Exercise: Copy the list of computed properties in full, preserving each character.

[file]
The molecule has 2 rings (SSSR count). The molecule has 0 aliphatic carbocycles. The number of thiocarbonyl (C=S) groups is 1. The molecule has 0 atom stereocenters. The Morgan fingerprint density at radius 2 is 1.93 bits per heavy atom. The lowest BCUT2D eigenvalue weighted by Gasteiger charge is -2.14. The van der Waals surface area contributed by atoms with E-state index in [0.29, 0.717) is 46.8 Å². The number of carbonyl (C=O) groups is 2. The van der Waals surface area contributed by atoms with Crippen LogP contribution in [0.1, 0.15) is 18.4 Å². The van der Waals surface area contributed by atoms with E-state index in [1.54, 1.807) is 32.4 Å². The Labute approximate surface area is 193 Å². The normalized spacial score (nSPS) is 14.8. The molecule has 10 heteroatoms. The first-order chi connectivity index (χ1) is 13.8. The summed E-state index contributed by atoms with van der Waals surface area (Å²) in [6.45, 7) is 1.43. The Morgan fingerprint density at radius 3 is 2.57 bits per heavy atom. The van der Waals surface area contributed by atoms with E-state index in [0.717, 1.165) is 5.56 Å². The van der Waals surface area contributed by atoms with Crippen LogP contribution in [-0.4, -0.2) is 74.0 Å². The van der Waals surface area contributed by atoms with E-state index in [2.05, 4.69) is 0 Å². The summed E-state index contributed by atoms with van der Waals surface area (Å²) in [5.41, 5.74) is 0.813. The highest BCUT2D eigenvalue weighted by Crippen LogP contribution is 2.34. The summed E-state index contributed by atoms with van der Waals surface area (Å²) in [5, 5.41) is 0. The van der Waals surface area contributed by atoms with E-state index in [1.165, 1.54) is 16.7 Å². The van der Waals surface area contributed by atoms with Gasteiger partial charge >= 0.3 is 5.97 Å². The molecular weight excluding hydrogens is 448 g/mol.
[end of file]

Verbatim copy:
The molecule has 2 rings (SSSR count). The molecule has 0 aliphatic carbocycles. The number of thiocarbonyl (C=S) groups is 1. The molecule has 0 atom stereocenters. The Morgan fingerprint density at radius 2 is 1.93 bits per heavy atom. The lowest BCUT2D eigenvalue weighted by Gasteiger charge is -2.14. The van der Waals surface area contributed by atoms with E-state index in [0.29, 0.717) is 46.8 Å². The number of carbonyl (C=O) groups is 2. The van der Waals surface area contributed by atoms with Crippen LogP contribution in [0.1, 0.15) is 18.4 Å². The van der Waals surface area contributed by atoms with E-state index in [1.54, 1.807) is 32.4 Å². The Labute approximate surface area is 193 Å². The normalized spacial score (nSPS) is 14.8. The molecule has 10 heteroatoms. The first-order chi connectivity index (χ1) is 13.8. The summed E-state index contributed by atoms with van der Waals surface area (Å²) in [6.45, 7) is 1.43. The Morgan fingerprint density at radius 3 is 2.57 bits per heavy atom. The van der Waals surface area contributed by atoms with E-state index in [0.717, 1.165) is 5.56 Å². The van der Waals surface area contributed by atoms with Crippen LogP contribution in [-0.4, -0.2) is 74.0 Å². The van der Waals surface area contributed by atoms with E-state index in [2.05, 4.69) is 0 Å². The summed E-state index contributed by atoms with van der Waals surface area (Å²) in [5.41, 5.74) is 0.813. The highest BCUT2D eigenvalue weighted by Crippen LogP contribution is 2.34. The summed E-state index contributed by atoms with van der Waals surface area (Å²) in [5, 5.41) is 0. The van der Waals surface area contributed by atoms with E-state index in [1.165, 1.54) is 16.7 Å². The van der Waals surface area contributed by atoms with Gasteiger partial charge >= 0.3 is 5.97 Å². The molecular weight excluding hydrogens is 448 g/mol.